Abstract and Keywords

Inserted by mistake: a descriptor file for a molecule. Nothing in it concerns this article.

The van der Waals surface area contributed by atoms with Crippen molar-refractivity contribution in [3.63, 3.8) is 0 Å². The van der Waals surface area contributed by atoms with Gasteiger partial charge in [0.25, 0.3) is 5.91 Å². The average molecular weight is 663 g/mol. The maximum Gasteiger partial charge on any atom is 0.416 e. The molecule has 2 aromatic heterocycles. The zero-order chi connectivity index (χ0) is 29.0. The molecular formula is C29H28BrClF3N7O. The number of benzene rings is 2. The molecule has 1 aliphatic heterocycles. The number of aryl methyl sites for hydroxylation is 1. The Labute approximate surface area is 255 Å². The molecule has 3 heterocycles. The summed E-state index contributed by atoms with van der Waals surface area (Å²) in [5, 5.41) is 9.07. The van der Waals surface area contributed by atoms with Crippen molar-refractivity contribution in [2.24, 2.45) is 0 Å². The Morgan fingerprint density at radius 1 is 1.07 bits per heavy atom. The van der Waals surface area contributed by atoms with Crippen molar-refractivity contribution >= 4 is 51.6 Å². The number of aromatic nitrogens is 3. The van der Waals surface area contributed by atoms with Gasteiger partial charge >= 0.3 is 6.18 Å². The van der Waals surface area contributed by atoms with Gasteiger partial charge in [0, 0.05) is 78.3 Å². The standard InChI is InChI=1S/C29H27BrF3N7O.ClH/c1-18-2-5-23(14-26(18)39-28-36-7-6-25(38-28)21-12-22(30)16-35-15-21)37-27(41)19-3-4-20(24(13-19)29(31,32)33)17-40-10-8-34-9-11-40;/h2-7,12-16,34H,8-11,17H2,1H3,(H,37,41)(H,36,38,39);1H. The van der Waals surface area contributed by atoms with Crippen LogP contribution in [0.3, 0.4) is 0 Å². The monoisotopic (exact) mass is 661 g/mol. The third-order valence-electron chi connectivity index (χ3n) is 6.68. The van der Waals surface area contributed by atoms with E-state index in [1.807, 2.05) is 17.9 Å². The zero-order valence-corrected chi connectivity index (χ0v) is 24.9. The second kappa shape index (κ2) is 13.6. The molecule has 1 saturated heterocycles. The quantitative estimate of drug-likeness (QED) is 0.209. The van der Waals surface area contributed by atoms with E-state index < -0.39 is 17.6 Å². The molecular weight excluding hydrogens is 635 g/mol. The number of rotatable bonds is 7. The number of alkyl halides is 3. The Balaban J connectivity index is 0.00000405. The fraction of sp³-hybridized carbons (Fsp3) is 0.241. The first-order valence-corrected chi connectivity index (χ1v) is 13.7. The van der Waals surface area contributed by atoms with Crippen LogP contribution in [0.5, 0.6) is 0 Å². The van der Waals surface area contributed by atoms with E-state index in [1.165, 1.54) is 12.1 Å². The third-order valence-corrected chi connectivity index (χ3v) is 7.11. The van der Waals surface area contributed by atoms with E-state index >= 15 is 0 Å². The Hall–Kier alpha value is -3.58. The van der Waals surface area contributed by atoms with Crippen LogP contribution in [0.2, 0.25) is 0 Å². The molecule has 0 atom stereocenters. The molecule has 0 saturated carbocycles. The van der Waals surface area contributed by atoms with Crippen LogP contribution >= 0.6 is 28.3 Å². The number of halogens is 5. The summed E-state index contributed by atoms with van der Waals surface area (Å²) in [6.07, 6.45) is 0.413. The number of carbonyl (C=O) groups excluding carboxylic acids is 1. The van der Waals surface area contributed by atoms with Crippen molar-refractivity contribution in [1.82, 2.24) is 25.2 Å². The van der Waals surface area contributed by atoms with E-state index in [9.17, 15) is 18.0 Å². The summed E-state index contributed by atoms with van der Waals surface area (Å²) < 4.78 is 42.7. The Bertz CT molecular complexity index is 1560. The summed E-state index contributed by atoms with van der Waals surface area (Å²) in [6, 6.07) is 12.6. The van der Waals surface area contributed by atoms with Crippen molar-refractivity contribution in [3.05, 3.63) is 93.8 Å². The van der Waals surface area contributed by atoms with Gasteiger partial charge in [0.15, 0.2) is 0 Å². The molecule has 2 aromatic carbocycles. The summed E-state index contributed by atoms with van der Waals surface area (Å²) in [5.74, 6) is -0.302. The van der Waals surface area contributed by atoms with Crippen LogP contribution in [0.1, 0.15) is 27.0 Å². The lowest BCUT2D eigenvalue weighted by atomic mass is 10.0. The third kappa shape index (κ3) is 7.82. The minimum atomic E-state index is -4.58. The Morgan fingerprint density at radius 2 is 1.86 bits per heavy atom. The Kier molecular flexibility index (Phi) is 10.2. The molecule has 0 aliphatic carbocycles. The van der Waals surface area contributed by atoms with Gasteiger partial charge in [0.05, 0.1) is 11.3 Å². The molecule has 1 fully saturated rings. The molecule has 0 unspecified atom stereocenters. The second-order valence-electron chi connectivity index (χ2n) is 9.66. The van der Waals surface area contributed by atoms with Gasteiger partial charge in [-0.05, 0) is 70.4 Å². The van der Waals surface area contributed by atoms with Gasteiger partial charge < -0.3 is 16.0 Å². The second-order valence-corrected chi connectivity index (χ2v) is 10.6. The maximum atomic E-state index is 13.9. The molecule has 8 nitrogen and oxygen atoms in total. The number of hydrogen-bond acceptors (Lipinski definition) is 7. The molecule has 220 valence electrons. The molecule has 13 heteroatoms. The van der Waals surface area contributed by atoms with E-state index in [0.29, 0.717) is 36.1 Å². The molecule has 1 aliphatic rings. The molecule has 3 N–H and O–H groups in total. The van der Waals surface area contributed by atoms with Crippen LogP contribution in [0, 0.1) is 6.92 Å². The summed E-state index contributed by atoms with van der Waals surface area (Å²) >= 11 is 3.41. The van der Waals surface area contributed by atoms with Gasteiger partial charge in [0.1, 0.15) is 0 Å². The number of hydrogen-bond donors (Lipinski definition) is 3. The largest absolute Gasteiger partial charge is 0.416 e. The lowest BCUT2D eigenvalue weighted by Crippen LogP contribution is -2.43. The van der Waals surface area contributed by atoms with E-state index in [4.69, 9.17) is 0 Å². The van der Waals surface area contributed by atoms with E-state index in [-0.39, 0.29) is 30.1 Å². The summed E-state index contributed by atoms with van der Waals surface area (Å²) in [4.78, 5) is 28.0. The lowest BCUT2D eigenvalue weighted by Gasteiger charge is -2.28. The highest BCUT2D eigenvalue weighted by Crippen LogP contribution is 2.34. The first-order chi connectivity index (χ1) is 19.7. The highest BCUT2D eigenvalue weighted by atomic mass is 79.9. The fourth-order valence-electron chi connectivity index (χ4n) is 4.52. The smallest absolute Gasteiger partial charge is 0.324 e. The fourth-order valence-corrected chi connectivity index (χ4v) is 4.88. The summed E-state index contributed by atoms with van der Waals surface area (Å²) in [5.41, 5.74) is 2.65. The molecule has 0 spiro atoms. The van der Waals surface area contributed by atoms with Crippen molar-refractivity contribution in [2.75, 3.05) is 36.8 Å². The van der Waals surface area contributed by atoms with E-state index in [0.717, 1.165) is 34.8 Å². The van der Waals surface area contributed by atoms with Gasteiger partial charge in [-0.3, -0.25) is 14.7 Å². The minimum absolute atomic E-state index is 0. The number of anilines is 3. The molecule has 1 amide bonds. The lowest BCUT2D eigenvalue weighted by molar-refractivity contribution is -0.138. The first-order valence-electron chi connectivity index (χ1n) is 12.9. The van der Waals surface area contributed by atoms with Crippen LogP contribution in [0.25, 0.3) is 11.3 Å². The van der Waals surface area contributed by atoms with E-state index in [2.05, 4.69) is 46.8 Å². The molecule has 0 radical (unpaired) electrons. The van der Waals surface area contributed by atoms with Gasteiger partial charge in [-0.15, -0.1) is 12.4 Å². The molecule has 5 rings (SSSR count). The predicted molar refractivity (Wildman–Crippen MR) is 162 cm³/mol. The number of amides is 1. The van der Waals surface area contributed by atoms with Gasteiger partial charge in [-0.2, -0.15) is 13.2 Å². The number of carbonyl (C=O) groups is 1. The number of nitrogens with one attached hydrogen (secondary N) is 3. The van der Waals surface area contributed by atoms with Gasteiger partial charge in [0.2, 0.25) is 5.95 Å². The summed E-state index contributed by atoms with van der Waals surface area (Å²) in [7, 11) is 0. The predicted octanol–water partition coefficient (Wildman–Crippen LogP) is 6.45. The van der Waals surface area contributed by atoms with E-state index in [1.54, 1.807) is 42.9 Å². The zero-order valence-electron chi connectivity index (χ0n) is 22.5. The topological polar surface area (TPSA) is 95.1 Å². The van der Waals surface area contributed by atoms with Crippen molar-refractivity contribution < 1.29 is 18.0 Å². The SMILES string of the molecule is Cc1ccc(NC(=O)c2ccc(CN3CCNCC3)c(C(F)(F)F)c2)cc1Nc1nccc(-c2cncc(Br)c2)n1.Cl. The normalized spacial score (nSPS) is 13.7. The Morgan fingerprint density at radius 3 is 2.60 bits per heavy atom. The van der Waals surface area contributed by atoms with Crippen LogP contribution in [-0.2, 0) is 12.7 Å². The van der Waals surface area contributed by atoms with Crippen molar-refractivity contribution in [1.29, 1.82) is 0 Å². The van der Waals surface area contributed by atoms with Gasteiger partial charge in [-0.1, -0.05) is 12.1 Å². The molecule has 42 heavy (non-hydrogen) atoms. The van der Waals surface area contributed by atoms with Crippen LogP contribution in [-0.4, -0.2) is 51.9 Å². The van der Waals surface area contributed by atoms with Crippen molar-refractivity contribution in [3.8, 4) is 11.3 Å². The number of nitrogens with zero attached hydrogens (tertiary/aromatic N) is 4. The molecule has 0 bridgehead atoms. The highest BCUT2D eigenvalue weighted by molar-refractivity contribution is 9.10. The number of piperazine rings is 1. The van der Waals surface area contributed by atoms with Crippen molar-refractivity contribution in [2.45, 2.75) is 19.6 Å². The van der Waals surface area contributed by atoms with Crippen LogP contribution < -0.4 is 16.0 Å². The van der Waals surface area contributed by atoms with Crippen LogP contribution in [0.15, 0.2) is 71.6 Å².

This essay examines three twentieth-century intellectuals, Walter Benjamin, Jacques Lacan, and Gilles Deleuze, who, inspired by historical baroque thought or cultural production, developed a body of thought around the concept “baroque” that has in turn pollinated a new field of inquiry that continues to thrive today. These groupings are only partially distinct because, as we will see, the philosophical Baroque draws in some ways from baroque philosophy, although it is more often and obviously motivated by reflections on aesthetics and form. Each of these thinkers was concerned with a distinct aspect or figure of baroque culture or thought. In Walter Benjamin’s case, he drew out significant aspects of the Baroque in his never-to-be-accepted Habilitationsschrift on German tragic drama. In Jacques Lacan’s case, he devoted several weeks of his 1972–1973 seminar on feminine sexuality to the Baroque. Finally, Gilles Deleuze’s contribution came in the form of a book-length study of the German baroque philosopher and mathematician Gottfried Leibniz. In this essay, I summarize what each of these thinkers extracted from his engagement with that specific aspect of baroque culture or thought that fascinated him at the time, before concluding with some thoughts about how these three, in many ways wildly different thinkers, overlap in their consideration of the Baroque.
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